Let’s Be Cops – 2014
Director Luke Greenfield
Starring Jake Johnson, Damon Wayans, Jr., Nina Dobrev, Rob Riggle, Keegan-Michael Key, Andy García
Screenplay Greenfield and Nicholas Thomas
There is the prevalent feeling when watching Let’s Be Cops that we are watching a film about people with questionable motives made by people with questionable motives. There is boundless energy in the film for things that really aren’t worthy of all the effort. Then, when it comes to doing something that would move the film beyond something that burns with the short-term boost of Mountain Dew Code Red, it’s time to go back to playing football against little kids.
There is a lot of energy in this film, and damn I love watching the effort. Johnson and Wayans, Jr. have true chemistry and cover different ends of the comedy spectrum. Wayans is Justin, a videogame designer who has led an unspectacular career thus far. Nonetheless, he pays the bills for he and his childlike friend / roommate Ryan (Johnson) who could have been a great football player if it wasn’t for the injury he sustained doing something recklessly stupid. Lest we think he is a complete bum, he does pay part of his own way thanks to the $13k he got for doing a v.d. commercial he did 2 years earlier.
Things are going along about the way one would expect for two guys with no prospects at the dawn of 30 when they mistake a masquerade college reunion party for a costume party. They show up wearing police uniforms from Justin’s work presentation of a Police video game. It goes poorly and they decide to make good on their promise to head back to their home in Ohio.
The long walk home becomes a night of enjoying being mistaken for cops by everyone they pass. This allows Justin an opportunity to impress Josie (Dobrev) who is a waitress at their local diner. Naturally they keep the ruse going prodded by Ryan’s intense study of police procedure and purchase of a police cruiser on eBay. Justin tries to back away, but his relationship with Josie continues to move forward and, really, it’s been pretty cool so far.
The friends meet up with Officer Segars (Riggle) who falls for their act, especially after he sees Ryan’s Sergeant stripes that he’d sewn on the night before. Josie’s diner falls into trouble with the local Albanian mafia, and with Segars help they launch an investigation that pushes the bounds of credibility way past the breaking point.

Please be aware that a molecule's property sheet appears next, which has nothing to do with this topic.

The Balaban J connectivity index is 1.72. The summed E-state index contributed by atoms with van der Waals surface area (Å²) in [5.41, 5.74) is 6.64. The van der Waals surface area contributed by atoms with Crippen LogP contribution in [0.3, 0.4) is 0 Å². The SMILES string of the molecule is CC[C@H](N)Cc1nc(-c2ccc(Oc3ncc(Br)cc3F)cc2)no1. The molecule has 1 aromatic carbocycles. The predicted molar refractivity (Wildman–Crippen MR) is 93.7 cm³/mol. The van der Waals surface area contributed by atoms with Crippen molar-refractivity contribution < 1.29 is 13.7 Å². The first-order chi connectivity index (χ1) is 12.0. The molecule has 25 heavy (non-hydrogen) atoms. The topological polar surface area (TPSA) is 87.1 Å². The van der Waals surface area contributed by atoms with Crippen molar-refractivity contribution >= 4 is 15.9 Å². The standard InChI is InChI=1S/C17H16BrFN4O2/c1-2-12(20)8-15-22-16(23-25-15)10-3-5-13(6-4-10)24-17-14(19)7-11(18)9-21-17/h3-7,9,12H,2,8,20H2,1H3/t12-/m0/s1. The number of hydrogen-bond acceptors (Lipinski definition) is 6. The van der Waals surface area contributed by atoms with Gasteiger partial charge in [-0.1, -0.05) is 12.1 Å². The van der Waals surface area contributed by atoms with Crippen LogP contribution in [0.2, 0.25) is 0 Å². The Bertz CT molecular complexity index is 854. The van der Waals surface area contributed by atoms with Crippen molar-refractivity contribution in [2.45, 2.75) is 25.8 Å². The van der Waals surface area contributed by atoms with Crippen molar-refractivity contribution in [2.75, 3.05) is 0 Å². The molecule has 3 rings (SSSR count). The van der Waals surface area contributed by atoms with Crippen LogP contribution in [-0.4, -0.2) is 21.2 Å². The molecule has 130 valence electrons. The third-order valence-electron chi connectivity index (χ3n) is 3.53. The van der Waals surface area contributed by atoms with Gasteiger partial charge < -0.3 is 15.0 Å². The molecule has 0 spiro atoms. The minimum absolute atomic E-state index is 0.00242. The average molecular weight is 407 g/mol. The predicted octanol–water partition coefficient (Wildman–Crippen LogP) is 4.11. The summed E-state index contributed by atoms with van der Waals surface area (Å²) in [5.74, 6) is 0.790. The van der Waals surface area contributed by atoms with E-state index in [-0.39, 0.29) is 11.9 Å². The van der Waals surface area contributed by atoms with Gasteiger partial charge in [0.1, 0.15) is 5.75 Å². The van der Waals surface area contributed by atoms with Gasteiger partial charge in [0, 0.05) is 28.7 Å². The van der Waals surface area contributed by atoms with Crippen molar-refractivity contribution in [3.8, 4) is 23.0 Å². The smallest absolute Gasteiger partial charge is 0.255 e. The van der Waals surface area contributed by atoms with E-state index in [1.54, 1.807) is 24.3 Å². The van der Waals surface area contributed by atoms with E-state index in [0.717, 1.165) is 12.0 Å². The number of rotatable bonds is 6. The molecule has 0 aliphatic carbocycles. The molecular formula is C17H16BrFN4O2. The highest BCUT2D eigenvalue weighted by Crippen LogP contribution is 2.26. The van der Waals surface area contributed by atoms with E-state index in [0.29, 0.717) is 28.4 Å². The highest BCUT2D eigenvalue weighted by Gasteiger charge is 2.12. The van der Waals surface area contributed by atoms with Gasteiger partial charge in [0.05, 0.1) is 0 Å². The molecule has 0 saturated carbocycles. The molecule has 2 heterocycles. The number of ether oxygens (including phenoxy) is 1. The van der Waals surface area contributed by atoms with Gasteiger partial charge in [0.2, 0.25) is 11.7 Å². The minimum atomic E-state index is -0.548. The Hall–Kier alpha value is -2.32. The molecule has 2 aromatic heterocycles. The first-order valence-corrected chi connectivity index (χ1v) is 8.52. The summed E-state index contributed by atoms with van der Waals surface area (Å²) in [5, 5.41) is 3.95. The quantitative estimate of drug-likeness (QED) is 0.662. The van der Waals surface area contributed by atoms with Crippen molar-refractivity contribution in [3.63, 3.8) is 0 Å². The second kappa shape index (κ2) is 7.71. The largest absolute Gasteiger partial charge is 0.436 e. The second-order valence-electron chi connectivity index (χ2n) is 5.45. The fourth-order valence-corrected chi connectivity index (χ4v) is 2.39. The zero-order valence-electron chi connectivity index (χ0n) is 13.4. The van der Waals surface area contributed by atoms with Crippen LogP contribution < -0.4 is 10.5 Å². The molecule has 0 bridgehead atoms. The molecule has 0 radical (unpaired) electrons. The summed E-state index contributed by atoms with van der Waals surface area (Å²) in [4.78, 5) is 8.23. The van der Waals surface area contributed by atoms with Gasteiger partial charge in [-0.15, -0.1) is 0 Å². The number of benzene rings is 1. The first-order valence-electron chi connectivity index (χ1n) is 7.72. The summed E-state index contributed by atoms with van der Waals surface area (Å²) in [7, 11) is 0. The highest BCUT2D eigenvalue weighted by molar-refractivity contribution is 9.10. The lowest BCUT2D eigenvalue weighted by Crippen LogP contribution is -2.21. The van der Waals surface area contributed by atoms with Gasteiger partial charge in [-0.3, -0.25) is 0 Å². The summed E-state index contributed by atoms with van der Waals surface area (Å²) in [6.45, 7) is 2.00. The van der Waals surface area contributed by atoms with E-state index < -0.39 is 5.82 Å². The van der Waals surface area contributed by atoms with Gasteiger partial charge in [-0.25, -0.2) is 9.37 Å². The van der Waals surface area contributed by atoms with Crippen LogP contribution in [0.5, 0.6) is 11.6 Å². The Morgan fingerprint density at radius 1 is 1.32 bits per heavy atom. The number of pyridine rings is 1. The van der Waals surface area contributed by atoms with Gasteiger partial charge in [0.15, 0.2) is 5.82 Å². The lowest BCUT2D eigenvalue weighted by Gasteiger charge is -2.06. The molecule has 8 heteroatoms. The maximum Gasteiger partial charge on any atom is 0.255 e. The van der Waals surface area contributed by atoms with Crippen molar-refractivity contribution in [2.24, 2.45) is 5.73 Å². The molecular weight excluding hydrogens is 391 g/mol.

But who cares? Johnson is a comic force. His schtick is obvious but he invests himself so completely, it is hard not to be brought in by his effort. Wayans is a perfect straight man. His reluctance is easily won over by his Ryan’s completely irrational energy. It’s easy to imagine that the two have had a past off-screen.
Of the rest of the cast, Rob Riggle stands out, remarkably, doing a riff on his usual role as the seemingly clueless and enthusiastic force for good. He’s done it before, but rarely better. Andy García has aged nicely too, as he presents a heavy force whenever he is onscreen.
The real discovery for me though is the team of Wayans, Jr. and Johnson. They both play on the sitcom The New Girl, which is a show that was completely off my radar until now. I definitely plan on watching the show now.
In all honesty, Let’s Be Cops has every intention of being a horrible and unrealistic comedy. The treatment of women as objects for the most part is nicely countered by the treatment of everyone else as objects. Lest we forget the protagonists, yes, they are definitely idiots. The beauty of this film is we are seeing stuff that life would never allow us to contemplate in our real, more deliberate existence.
I may never watch this film again, but I will not soon forget the image of Ryan driving his police cruiser, lights blaring, onto a field where kids are playing ball just to prove to them that he had a day job. Nor will I forget Justin getting the worst end of a wacked out naked fat guy in a hardware store. These moments, cheap as they are, have the resonance to me of all the cowboys eating beans around the fire in Blazing Saddles.
You likely will know by watching the trailer whether you’d like the film or not.With that in mind, let me get you started:
If you get past that, then give this movie a try.